The Way We Work 2016: Thorin Klosovski’s Tips on Equipment and Productivity

We are usually busy looking outside to see how creative , smart, and often famous people work. But once a year we turn this lens inward. Today is my turn.

I like to pretend not much has changed over the years , but while a lot of things remain the same, a lot of things are different ( in my case, it seems to mostly be a place ). So, while my apps and stuff have remained mostly static, my outlook on life and work has definitely changed over the years.

Location : Los Angeles. Current job : Writer. One word that best describes how you work : Chartreuse. Current mobile device : iPhone 6s. Current computer : 2009 27-inch iMac 2013 MacBook Air.

What apps, software or tools can’t you live without?

As I mentioned earlier, while I play with all kinds of applications, I always go back to plain text for writing and problems . So, really, a notepad is all I need. My distraction / social network is Instagram , I’m a big Ulysses fan for longer writing, and Pocket combined with Longform will handle all of my reading needs on the go. Otherwise, my Kindle Paperwhite will be with me everywhere .

To be honest, I really don’t use a bunch of apps and try to make my phone as unattractive as possible.

How is your workplace arranged?

I have a weird little nook that I’m pretty sure used to host a sink bar back in the 60s and is now used as my little office. The table is hand- made , but after I moved from Seattle to Los Angeles, it is a little shabby. That is, it is now largely held together with wood glue. It’s okay as long as no one tries to move it.

On the table are a pair of Audyssey Lower East Side Media speakers , Audio Technica noise canceling headphones , a Blue Yeti USB microphone, and a 3DS. Behind the iMac is the TwelveSouth backpack with my MacBook. Inside the table are various notepads, notepads and cutting boards. Armchair from Herman Miller Aeron .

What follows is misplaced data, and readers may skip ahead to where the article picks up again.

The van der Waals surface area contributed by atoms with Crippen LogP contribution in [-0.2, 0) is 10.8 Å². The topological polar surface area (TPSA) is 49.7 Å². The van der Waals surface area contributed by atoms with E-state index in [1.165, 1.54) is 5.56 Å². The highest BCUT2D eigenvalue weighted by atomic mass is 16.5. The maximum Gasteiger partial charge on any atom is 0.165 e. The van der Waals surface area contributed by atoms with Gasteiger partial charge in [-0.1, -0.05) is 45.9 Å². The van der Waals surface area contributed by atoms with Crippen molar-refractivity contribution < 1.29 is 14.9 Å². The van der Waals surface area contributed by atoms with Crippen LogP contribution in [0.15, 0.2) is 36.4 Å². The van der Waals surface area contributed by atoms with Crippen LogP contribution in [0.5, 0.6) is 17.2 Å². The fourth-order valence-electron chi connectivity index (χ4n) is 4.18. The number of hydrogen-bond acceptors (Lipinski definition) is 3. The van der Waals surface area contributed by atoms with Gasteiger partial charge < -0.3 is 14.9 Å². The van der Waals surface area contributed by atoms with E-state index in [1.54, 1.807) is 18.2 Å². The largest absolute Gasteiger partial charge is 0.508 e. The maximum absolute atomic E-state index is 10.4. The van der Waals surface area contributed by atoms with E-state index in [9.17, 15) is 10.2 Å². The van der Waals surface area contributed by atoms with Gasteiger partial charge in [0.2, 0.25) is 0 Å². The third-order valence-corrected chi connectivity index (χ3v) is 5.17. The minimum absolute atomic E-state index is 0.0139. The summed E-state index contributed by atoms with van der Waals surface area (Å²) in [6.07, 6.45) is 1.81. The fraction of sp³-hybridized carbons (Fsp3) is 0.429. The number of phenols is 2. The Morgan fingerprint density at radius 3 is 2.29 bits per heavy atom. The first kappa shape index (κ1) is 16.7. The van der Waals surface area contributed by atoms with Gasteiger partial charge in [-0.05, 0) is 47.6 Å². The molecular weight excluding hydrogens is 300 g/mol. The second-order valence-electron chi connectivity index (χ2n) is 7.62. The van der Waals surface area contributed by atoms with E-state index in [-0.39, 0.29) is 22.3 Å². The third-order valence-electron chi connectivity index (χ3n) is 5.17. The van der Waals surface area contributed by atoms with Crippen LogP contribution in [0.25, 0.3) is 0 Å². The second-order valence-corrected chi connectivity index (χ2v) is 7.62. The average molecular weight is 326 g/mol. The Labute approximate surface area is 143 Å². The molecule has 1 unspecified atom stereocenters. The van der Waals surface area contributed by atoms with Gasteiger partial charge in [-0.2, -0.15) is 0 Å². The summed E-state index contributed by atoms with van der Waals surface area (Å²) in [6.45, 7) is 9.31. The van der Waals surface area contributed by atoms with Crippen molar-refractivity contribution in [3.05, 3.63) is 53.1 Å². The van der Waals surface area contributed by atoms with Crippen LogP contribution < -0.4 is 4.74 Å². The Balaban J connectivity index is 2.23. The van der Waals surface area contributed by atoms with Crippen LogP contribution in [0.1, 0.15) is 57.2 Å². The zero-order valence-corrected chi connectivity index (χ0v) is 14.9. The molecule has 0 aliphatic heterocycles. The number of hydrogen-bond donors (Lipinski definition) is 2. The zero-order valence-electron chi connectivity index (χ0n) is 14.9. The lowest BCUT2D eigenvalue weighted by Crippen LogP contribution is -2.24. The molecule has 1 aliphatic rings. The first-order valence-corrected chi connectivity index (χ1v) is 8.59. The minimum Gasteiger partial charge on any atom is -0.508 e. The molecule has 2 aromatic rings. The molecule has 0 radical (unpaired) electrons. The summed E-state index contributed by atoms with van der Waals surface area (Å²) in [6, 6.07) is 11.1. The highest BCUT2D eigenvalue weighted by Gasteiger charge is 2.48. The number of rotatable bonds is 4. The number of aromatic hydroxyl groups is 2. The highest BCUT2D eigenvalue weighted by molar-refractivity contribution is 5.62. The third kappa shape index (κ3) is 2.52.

Although I spend a lot of time at my desk, this is not my only workplace. I also have a small garage where I can tinker with bicycles, build odd little things, and do a lot of other projects. Feedback Sports bike repair stand and it was great. I’m also a fan of disposable gloves so I don’t get my dainty computer hands dirty.

What’s your best time-saver or life hack?

I know when and when not to look for quick cuts or tricks . Often it seemed to me that a life hack or shortcut was really nothing more than “doing something by half” or “over-devising a solution to simple life problems.” In fact, about 80% of the time, you are probably doing well. The hardest part is deciding which of that 20% is actually worth improving.

What’s your favorite to-do list manager?

I use Simplenote for all my tasks . Calls and whistles, notifications and reminders and everything else never helped me.

What device, besides a phone and a computer, can you not live without and why?

I mentioned it last year, but my coffee Bonavita post- still helps me every morning without fail be included in the work . Plus, it’s the only coffee maker I’ve ever owned, and guests keep asking me what it’s called after I make them a cup of coffee. As much as it sounds, I’m not a Bonavita salesperson, I just really love this coffee maker. Since I’m in Los Angeles now, I usually drink coffee from Intelligencia or Blue Bottle .